Charles Stanley – Accountability Is Scriptural

James 5:13-16

There are plenty of biblical directives about making ourselves accountable to one another. But for many, the idea of revealing personal information seems restrictive or even an invasion of privacy. Such confession may feel like a hindrance to the pursuit of pleasure, prosperity, and prestige. Most people prefer to keep to themselves and not involve others in their business.

The Bible, however, makes it clear that Christians are to be mutually supportive and accountable: “Therefore, confess your sins to one another, and pray for one another so that you may be healed” (James 5:16).

Accountability in the body of Christ is a biblical principle. Church members take direction from their pastor (Heb. 13:17). Paul tells us to be subject to one another (Eph. 5:21); yet he was answerable to the church (Acts 14:27), just as Timothy was subordinate to him (1 Tim. 4:13-16). The apostles were certainly under the authority of Jesus (Luke 10), even as Jesus was subject to the Father (John 8:28-29). Of course, the Bible tells us that the whole church is obedient to the Lord Jesus Christ (Eph. 5:24). Regardless of one’s position, everybody is accountable to somebody. And this holds true for the entire family of faith, from the congregation to the ministers to Jesus Himself, who serves God the Father.

People avoid accountability for various reasons, including pride, ignorance, fear, and self-reliance. This is a dangerous approach to life. Our enemy knows our weaknesses and how to exploit them. But we can prevail with the support of friends. There is strength in the body of Christ.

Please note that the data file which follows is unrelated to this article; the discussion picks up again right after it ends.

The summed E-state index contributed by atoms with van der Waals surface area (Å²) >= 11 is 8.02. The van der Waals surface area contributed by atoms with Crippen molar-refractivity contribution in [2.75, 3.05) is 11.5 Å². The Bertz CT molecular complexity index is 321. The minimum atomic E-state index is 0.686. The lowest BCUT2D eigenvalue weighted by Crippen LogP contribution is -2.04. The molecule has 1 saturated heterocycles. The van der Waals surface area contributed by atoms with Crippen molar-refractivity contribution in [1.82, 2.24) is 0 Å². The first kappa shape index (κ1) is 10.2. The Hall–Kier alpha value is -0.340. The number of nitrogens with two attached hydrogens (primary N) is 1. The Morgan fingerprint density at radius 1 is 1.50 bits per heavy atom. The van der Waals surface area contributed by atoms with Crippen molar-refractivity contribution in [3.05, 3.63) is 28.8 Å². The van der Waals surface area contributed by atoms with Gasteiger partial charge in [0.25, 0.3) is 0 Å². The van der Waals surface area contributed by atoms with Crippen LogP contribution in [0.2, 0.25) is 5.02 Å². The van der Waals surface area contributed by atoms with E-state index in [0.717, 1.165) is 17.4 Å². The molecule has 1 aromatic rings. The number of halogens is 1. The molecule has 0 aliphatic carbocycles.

Bible in One Year: Daniel 5-6

Our Daily Bread — Beyond Time

Read: John 6:53-69

Bible in a Year: Proverbs 19-21; 2 Corinthians 7

“Lord, to whom shall we go? You have the words of eternal life. We have come to believe and to know that you are the Holy One of God.”—John 6:68–69

During 2016, theater companies in Britain and around the world have staged special productions to mark the 400th anniversary of the death of William Shakespeare. Concerts, lectures, and festivals have drawn crowds who celebrate the enduring work of the man widely considered to be the greatest playwright in the English language. Ben Jonson, one of Shakespeare’s contemporaries, wrote of him, “He was not of an age, but for all time.”